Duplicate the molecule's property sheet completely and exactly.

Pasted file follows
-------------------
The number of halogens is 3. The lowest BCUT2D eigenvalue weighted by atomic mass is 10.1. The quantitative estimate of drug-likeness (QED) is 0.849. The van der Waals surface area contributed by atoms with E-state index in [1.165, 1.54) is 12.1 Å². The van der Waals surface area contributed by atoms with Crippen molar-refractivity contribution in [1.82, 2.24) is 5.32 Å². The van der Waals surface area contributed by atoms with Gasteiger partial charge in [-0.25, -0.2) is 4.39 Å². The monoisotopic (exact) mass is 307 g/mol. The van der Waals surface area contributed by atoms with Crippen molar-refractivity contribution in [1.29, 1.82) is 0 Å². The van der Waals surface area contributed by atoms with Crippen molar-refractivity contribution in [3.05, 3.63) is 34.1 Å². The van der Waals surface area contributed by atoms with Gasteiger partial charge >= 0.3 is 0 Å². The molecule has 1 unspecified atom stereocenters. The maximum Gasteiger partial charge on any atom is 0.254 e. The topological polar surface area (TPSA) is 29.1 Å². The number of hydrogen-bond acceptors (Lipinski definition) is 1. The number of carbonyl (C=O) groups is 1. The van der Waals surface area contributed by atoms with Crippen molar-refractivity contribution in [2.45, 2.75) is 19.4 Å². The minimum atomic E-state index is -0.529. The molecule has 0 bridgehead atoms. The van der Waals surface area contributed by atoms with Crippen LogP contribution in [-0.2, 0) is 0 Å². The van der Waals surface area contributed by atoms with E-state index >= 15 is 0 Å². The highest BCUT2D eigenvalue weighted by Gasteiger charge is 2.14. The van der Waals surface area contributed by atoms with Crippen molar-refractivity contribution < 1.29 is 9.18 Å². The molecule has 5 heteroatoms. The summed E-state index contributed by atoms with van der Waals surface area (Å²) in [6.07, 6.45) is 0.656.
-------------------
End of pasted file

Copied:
The number of halogens is 3. The lowest BCUT2D eigenvalue weighted by atomic mass is 10.1. The quantitative estimate of drug-likeness (QED) is 0.849. The van der Waals surface area contributed by atoms with E-state index in [1.165, 1.54) is 12.1 Å². The van der Waals surface area contributed by atoms with Crippen molar-refractivity contribution in [1.82, 2.24) is 5.32 Å². The van der Waals surface area contributed by atoms with Gasteiger partial charge in [-0.25, -0.2) is 4.39 Å². The monoisotopic (exact) mass is 307 g/mol. The van der Waals surface area contributed by atoms with Crippen molar-refractivity contribution in [1.29, 1.82) is 0 Å². The van der Waals surface area contributed by atoms with Crippen molar-refractivity contribution in [3.05, 3.63) is 34.1 Å². The van der Waals surface area contributed by atoms with Gasteiger partial charge >= 0.3 is 0 Å². The molecule has 1 unspecified atom stereocenters. The maximum Gasteiger partial charge on any atom is 0.254 e. The topological polar surface area (TPSA) is 29.1 Å². The number of hydrogen-bond acceptors (Lipinski definition) is 1. The number of carbonyl (C=O) groups is 1. The van der Waals surface area contributed by atoms with Crippen molar-refractivity contribution in [2.45, 2.75) is 19.4 Å². The minimum atomic E-state index is -0.529. The molecule has 0 bridgehead atoms. The van der Waals surface area contributed by atoms with Crippen LogP contribution in [-0.2, 0) is 0 Å². The van der Waals surface area contributed by atoms with E-state index >= 15 is 0 Å². The highest BCUT2D eigenvalue weighted by Gasteiger charge is 2.14. The van der Waals surface area contributed by atoms with Crippen molar-refractivity contribution < 1.29 is 9.18 Å². The molecule has 5 heteroatoms. The summed E-state index contributed by atoms with van der Waals surface area (Å²) in [6.07, 6.45) is 0.656.